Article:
Skip to main content

Channel Surfing: "Fire" Sale at ABC, Winslet Cops to "Mildred Pierce," Mr. Eko Wants to Get "Lost" Again, and More

Welcome to your Friday morning television briefing.

ABC has given a script order with a sizable penalty to a contemporary series take on 1985 feature film St. Elmo's Fire. Project, which comes from Sony Pictures Television, will be written/executive produced by Dan Bucatinsky and executive produced by Topher Grace, Jamie Tarses, and Joel Schumacher. The series would revolve around a group of six friends--three men, three women--who hang out together at a Georgetown restaurant called St. Elmo's Bar & Grill. "I feel it is time to re-create Friends in the hourlong genre and feel like this is the perfect opportunity," said Bucatinsky. ""More than anything, the movie evokes a feeling that doesn't go away, the feeling of bonding with your friends who become your surrogate family." (Hollywood Reporter)

Could Kate Winslet be headed for the small screen? HBO is said to be in the running to pick up a mini-series adaptation of 1945 feature film Mildred Pierce that would star Kate Winslet (The Reader) and be written and directed by Todd Haynes (Far From Heaven). The original film, which starred Joan Crawford, revolved around a murder investigation that ensnares a bored housewife-turned-restaurant-mogul, her spoiled daughter, and her vicious husband. (Editor: I'm a huge fan of the original and would love to see Winslet and Haynes work their magic on a remake, which I hope would remain period-set.) (Variety)

Could Mr. Eko be returning to Lost? If actor Adawale Akinnuoye-Agbaj has his way, he will be. "I loved playing that character," Akinnuoye-Agbaj told Entertainment Weekly. "I loved working with that team and the reception I got from people was phenomenal. Even at Comic-Con this year I went to sign my action figure for G.I. Joe and people had tons of questions about Lost. It makes you feel good that you could be off a show for more than a year and still have people thinking about your character. It was a great part. I’m here for them. Adewale is open for business. We have had talks about some things they might do for the final season and there are other dead folks coming back allegedly but at the moment it is still a maybe. A strong maybe but I have not shot anything yet or signed any contracts. But I’m hoping." Lost's executive producers, meanwhile, declined to comment. (Entertainment Weekly's Hollywood Reporter)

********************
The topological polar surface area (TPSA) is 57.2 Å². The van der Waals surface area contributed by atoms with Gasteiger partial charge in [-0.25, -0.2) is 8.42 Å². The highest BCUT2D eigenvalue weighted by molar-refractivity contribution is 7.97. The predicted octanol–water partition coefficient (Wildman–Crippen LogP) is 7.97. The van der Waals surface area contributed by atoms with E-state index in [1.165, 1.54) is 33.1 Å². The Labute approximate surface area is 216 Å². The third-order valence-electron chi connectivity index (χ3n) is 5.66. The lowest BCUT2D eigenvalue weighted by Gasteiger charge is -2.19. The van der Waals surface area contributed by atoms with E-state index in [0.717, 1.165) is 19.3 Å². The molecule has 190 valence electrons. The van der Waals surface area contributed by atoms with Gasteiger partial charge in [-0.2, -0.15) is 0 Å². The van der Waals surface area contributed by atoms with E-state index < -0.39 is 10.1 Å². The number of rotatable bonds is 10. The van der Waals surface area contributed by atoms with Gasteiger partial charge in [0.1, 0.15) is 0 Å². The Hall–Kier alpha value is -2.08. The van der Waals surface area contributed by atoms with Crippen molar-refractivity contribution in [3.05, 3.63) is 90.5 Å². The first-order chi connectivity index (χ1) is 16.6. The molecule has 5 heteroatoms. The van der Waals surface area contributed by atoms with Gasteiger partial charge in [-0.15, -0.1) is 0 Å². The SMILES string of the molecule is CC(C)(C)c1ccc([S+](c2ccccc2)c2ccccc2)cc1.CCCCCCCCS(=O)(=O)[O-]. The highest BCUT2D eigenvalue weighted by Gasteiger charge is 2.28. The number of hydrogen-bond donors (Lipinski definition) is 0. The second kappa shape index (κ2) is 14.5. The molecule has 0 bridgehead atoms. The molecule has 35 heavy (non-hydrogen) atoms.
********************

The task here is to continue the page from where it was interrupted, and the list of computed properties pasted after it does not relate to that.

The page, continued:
TNT has confirmed that drama series Saving Grace will wrap its run next summer with a final batch of nine episodes. According to the Hollywood Reporter's Nellie Andreeva, the cabler offered studio Fox Television Studios a full fourth season order, but the studio "declined to accept it for financial reasons." Instead, an additional three episodes have been tacked on to the six that were meant to run next year in an effort to tie up any dangling plot lines. "It's been a fantastic beacon for the network, which has both challenged and entertained viewers in ways few other shows on television ever dare," said TNT's programming czar Michael Wright. (Hollywood Reporter)

In other cancellation news, Comedy Central has confirmed that it has cancelled Reno 911! after six seasons. News of the axe was originally made by co-creator/star Thomas Lennon over Twitter. (Hollywood Reporter)

HBO has signed a deal with writer/producer Frank Spotnitz (The X-Files) to develop two new drama series. First up: Humanitas, a futuristic drama that Spotnitz has written and will executive produce with Gavin Polone, about a potentially threatening pandemic stemming from major advances in medical science and genetic manipulation. Spotnitz and co-writer Adam Rapp will also adapt Robert Silverberg's sci-fi novel "The World Inside," about a future where, following massive overpopulation, the planet's inhabitants live inside "carefully controlled urban centers where frustration and anger are eliminated, sex is rampant and fertility is the most prized human attribute." Meanwhile, Spotnitz is writing a drama pilot Arc for FX about a former spy who tries to leave behind the espionage game and settle into normal life. Based on a true story, it will be produced by Scott Free Prods. and CBS Television Studios. (Variety)

Reveille has acquired US remake rights for Italian drama series About My Brother, about a Manhattan lawyer who returns home to Italy and forms an unconventional partnership with his autistic brother, who has become a dogged investigator. (Hollywood Reporter)